INK PREPARATION

The pigmented inks are prepared by dispersing the selected pigment and dispersant with water. The dispersing step may be accomplished in a horizontal mini mill, a ball mill, an attritor, or by passing the mixture through a plurality of nozzles within a liquid jet interaction chamber at a liquid pressure of at least 1000 psi to produce a uniform dispersion of the pigment particles in the aqueous carrier medium. Alkylpolyol ethers as well as other cosolvents may be present during the dispersion. The dye-based inks are prepared in a well agitated vessel rather than in dispersing equipment.

It is generally desirable to make the ink jet inks in concentrated form, which are subsequently diluted to the appropriate concentration for use in the ink jet printing system. This technique permits preparation of a greater quantity of ink from the equipment. By dilution, the ink is adjusted to the desired viscosity, color, hue, saturation density, and print area coverage for the particular application.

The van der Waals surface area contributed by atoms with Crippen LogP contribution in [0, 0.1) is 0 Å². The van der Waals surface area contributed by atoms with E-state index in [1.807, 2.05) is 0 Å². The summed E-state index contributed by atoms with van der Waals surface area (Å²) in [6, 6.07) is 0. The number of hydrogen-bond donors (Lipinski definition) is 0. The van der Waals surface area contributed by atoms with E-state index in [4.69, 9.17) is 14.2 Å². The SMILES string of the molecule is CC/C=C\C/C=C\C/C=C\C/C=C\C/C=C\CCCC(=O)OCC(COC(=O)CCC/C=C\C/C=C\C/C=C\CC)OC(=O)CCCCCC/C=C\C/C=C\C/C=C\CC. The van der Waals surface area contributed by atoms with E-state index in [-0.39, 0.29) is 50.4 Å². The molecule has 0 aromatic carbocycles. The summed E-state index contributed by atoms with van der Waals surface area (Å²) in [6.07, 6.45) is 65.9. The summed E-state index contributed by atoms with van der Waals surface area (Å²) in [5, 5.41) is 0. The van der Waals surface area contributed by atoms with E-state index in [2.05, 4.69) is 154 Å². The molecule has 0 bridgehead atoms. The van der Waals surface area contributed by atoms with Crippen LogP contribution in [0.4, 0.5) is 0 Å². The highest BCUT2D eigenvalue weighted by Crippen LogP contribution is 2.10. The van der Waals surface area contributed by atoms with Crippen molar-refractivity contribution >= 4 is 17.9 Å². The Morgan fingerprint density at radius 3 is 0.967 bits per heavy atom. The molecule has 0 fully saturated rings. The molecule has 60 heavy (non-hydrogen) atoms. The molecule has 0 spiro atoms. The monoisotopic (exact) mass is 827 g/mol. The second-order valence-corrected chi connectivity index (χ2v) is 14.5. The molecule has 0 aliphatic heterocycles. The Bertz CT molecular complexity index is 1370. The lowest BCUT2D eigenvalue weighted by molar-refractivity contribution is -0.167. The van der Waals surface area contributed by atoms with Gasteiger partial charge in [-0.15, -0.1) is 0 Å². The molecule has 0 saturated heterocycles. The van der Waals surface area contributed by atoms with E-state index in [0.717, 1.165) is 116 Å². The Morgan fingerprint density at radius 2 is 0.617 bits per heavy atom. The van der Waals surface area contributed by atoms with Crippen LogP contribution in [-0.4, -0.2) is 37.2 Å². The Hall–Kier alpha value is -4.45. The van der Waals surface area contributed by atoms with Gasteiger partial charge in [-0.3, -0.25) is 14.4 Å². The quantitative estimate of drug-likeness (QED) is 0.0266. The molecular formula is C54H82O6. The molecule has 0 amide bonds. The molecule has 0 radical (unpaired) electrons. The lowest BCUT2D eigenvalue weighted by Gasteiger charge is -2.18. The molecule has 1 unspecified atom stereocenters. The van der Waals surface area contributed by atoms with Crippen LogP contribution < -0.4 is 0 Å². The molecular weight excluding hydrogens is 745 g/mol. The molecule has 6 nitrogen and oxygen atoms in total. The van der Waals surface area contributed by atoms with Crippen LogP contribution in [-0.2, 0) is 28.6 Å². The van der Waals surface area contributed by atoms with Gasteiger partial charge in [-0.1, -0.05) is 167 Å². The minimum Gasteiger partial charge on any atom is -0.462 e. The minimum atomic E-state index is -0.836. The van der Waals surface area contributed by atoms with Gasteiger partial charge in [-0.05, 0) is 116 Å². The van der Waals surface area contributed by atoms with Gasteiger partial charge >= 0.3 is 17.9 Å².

Jet velocity, separation length of the droplets, drop size, and stream stability are greatly affected by the surface tension and the viscosity of the ink. Pigmented ink jet inks suitable for use with ink jet printing systems should have a surface tension in the range of about 20 dyne/cm to about 70 dyne/cm and, more preferably, in the range 30 dyne/cm to about 70 dyne/cm. Acceptable viscosities are no greater than 20 cP, and preferably in the range of about 1.0 cP to about 10.0 cP. The ink has physical properties compatible with a wide range of ejecting conditions, i.e., driving voltage and pulse width for thermal ink jet printing devices, driving frequency of the piezo element for either a drop-on-demand device or a continuous device, and the shape and size of the nozzle. They may be used with a variety of ink jet printers such as continuous, piezoelectric drop-on-demand and thermal or bubble jet drop-on-demand, and are particularly adapted for use in thermal ink jet printers. The inks have excellent storage stability for a long period and do not clog in an ink jet apparatus. Fixing the ink on the image recording material, such as, paper, fabric, film, etc., can be carried out rapidly and accurately.